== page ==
How often have we found that in a shipping crisis, our key company spokesperson has become ‘unavoidably’ detained, or is simply is nowhere to be seen?
Picture the scene. There is widespread coverage of your shipping incident and everyone has pinned a lot of hope on deflecting a key influential broadcast journalist’s ire in an upcoming interview by the use of your spokesperson. The only problem is your chosen person has got cold feet and doesn’t want to be interviewed.
How do we resolve the issue of shy spokespeople?
First, why the reluctance?
That peculiar English phrase ‘having cold feet’ is sometimes referred to. Having those icy limbs means there is fear by the individual that they won’t be perfect.
Spokespeople need that special training to become comfortable in their own skin in front of other people and cameras. They need to learn how to relax into being who they are so they can trust themselves to think on their feet; cold or otherwise.
It is important that reluctant spokespeople understand and remember interviews are ultimately not about talking to a journalist but they are about speaking to existing clients, and future customers and key contacts. No just Joe Public.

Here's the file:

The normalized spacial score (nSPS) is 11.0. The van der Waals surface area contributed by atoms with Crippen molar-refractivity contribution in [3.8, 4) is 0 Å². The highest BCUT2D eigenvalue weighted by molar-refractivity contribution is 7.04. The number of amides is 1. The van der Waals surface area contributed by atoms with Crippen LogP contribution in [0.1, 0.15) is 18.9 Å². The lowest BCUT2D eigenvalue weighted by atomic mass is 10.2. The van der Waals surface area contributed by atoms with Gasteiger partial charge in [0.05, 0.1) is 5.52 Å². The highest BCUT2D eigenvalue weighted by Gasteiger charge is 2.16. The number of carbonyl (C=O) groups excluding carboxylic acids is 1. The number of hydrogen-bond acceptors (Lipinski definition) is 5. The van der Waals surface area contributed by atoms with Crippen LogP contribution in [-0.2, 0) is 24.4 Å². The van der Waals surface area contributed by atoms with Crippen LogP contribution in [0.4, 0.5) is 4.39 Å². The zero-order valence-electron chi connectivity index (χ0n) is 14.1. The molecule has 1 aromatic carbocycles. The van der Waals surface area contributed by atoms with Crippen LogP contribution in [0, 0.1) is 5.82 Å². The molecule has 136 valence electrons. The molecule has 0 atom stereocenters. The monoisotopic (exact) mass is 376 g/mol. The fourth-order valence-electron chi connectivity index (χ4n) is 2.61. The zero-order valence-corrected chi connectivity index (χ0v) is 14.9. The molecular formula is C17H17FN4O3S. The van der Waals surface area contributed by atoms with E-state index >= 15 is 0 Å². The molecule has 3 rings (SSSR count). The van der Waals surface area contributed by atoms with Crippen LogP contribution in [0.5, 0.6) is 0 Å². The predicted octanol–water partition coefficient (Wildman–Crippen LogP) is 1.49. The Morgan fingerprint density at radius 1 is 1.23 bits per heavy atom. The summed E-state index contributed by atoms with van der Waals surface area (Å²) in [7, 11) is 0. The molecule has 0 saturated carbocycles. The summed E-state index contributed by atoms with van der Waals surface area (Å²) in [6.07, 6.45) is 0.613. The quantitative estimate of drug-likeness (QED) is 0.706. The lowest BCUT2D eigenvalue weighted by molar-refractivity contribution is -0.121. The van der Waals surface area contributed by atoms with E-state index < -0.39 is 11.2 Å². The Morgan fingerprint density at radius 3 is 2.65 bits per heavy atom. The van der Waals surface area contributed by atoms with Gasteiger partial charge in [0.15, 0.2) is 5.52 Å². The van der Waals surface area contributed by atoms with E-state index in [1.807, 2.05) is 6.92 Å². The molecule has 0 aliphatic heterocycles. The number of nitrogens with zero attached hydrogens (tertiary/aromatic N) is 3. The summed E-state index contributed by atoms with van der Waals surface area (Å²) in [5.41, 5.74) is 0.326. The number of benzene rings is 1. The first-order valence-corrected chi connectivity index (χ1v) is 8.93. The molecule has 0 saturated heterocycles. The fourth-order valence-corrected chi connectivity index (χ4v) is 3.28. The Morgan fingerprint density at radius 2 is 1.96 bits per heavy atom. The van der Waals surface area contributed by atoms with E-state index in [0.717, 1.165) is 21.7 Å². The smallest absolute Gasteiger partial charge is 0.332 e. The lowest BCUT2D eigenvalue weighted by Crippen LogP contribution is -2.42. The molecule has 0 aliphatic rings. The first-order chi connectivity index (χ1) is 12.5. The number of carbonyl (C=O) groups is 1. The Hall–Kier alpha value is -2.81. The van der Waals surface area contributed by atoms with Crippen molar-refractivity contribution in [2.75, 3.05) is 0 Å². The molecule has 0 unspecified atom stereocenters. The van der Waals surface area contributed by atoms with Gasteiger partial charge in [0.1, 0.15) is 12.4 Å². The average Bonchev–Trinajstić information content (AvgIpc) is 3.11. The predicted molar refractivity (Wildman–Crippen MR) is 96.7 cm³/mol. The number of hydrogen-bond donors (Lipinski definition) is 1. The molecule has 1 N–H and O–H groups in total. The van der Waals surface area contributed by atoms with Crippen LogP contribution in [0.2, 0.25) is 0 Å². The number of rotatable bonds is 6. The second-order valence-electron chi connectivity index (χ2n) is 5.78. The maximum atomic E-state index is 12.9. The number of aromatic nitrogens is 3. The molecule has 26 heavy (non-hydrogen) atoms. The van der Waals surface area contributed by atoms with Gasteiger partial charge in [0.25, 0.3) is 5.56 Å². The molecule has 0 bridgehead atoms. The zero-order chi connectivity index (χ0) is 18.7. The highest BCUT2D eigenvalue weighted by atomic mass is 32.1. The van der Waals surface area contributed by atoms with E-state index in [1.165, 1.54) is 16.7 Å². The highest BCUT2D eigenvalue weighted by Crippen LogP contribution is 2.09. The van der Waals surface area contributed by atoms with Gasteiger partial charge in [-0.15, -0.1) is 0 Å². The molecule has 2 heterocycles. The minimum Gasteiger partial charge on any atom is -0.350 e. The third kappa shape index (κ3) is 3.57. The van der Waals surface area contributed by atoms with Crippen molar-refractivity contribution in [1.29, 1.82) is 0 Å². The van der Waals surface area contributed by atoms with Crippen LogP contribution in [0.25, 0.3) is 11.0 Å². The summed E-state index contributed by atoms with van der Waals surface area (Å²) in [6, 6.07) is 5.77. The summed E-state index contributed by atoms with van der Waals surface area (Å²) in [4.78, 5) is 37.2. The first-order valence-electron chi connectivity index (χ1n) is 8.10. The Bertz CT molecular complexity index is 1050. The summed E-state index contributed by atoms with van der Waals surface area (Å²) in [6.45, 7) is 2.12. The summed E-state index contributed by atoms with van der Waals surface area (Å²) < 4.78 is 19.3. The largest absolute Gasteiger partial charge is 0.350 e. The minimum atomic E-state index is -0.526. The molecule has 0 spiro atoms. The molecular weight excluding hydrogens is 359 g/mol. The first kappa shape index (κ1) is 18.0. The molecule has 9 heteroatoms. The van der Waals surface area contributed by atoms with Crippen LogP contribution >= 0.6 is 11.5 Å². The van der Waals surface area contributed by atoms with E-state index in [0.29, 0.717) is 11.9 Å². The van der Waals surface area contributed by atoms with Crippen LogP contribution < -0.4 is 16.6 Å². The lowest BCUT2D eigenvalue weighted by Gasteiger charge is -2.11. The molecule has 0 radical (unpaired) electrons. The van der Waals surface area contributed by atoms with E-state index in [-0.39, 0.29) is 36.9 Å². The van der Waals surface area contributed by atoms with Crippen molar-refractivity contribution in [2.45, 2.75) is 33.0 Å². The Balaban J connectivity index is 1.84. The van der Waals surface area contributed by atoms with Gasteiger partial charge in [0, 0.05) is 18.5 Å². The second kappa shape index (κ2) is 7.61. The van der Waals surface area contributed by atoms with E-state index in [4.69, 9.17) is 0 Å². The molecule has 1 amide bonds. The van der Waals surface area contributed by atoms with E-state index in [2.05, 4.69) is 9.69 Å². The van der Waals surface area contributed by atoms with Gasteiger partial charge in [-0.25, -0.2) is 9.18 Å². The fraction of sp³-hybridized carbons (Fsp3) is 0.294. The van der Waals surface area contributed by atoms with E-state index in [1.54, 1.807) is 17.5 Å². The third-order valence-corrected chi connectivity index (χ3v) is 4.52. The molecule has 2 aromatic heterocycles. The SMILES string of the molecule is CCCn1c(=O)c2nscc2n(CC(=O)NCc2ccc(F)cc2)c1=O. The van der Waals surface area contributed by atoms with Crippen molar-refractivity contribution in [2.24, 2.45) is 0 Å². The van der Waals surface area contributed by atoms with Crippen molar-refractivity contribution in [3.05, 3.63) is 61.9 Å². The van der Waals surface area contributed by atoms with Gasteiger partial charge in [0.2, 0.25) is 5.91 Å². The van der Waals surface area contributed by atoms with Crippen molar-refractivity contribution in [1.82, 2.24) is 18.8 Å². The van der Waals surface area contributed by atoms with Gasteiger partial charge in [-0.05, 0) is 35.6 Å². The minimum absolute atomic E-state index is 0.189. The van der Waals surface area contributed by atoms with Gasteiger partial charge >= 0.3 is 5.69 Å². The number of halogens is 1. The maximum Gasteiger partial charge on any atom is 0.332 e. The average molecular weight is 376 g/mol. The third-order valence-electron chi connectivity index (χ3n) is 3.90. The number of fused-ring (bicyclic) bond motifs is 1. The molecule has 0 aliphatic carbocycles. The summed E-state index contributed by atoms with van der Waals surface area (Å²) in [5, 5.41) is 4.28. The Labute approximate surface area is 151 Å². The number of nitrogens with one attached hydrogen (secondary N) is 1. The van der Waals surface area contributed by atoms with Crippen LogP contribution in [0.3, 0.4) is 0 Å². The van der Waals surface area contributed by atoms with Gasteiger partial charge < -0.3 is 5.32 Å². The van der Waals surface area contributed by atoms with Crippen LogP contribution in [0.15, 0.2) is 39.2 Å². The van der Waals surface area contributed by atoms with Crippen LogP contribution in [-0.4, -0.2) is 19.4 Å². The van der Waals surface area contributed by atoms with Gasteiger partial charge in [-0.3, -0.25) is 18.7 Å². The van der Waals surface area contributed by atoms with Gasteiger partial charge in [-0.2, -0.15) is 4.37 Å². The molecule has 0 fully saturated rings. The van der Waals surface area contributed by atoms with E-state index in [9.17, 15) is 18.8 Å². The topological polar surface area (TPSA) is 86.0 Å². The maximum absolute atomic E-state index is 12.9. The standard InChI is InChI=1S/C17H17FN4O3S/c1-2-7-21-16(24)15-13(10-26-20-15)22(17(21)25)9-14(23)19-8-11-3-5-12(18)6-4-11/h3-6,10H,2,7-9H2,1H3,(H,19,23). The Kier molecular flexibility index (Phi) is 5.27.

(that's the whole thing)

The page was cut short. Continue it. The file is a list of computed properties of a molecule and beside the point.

Carrying out regular interviews will give your organisation a voice and, in the case of television interviews, a face.
A TV interview or radio interview can generate huge, entirely free publicity for your shipping company’s views and opinions which can be seen and heard by millions. So, no pressure then!
Media training will definitely help. Not only does the reluctant spokesperson need confidence but he or she also should understand why it is so important to do this interview.
Perhaps whoever has set up the interview can help them understand that he or she is part of a bigger plan and their engagement will ultimately help the company which is now in the spotlight and in need of their help.
We have to remember that individuals sometimes become very awkward in front of a camera lens. That reluctance can very often be seen on screen and makes the interviews ‘difficult’ and, frankly, sometimes, difficult to watch.
In that instance, then perhaps you’re better off finding a different interviewee.
However, if you’re interviewee is THE expert then journalists ideally want to talk to that person. Also, remind them that it’s not about them – it’s about what they want to communicate to others. Prepare talking points and make sure the interviewee has them written down.
With proper media training that nervousness should disappear. People who are nervous and do not understand the rules of engagement are the ones who tend to struggle. It is all about taking control within the interview.